13th December, 2022 Darlings
Professional writers (like journalists, novelists, screenwriters, and so on) make their living on creating engaging content. In that creative process, sometimes those authors create a “darling”–maybe a turn of phrase, a plot element, a metaphor, or a character–that they get too attached to. When this happens, sometimes, this “darling” becomes a distraction that harms the overall work. For all its cleverness, the darling sometimes just doesn’t fit properly into the narrative. The common advice for authors in this position seems brutal: kill your darlings. I mean, for someone whose job is to create engrossing copy, shouldn’t they make the most of their linguistic gems? The advice isn’t to edit the darlings, or rework them, or soften them, or sharpen them, but to kill them. Harsh, right?
We often get darlings in software development, too. Ideas for features that may or may not fit with the overall design or goal. Features that you’re sure will work great, make tons of money, and be overwhelmingly popular. Specific colors, layouts, user experiences, data models, and so on can all be darlings if there’s insistence that it has to be exactly that way and there’s no openness to exploring alternative ways to accomplish the same goal. Just as authors fall in love with clever bits of writing and get too attached, we can do the same thing designing software products.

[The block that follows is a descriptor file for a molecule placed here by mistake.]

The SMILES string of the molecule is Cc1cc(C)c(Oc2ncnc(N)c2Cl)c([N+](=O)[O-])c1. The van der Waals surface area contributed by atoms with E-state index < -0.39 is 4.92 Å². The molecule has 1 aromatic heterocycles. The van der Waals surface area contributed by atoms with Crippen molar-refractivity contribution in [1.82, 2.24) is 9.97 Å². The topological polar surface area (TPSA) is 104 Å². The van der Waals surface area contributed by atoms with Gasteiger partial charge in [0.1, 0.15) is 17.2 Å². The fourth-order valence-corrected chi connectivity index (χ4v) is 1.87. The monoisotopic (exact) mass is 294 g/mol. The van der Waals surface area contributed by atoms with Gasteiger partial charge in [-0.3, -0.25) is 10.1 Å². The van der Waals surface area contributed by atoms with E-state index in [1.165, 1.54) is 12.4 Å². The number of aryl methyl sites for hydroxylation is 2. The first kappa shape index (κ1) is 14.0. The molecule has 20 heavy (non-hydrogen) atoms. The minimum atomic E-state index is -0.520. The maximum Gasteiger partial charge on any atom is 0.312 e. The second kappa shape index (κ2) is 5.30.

Turns out, “kill your darlings” works in software just as it does in writing. Killing darlings is about finding better, more cohesive ways to express the same concepts. It’s about trimming away unnecessary and distracting elements. It’s about seeing the big picture and not getting too lost in a particular detail. It’s choosing value over ego, collaboration over dictation, and data-informed decisions over bets.
Kill your darlings, kill your darlings, even when it breaks your egocentric little scribbler’s heart, kill your darlings.
-- Stephen King (yes, that Stephen King), On Writing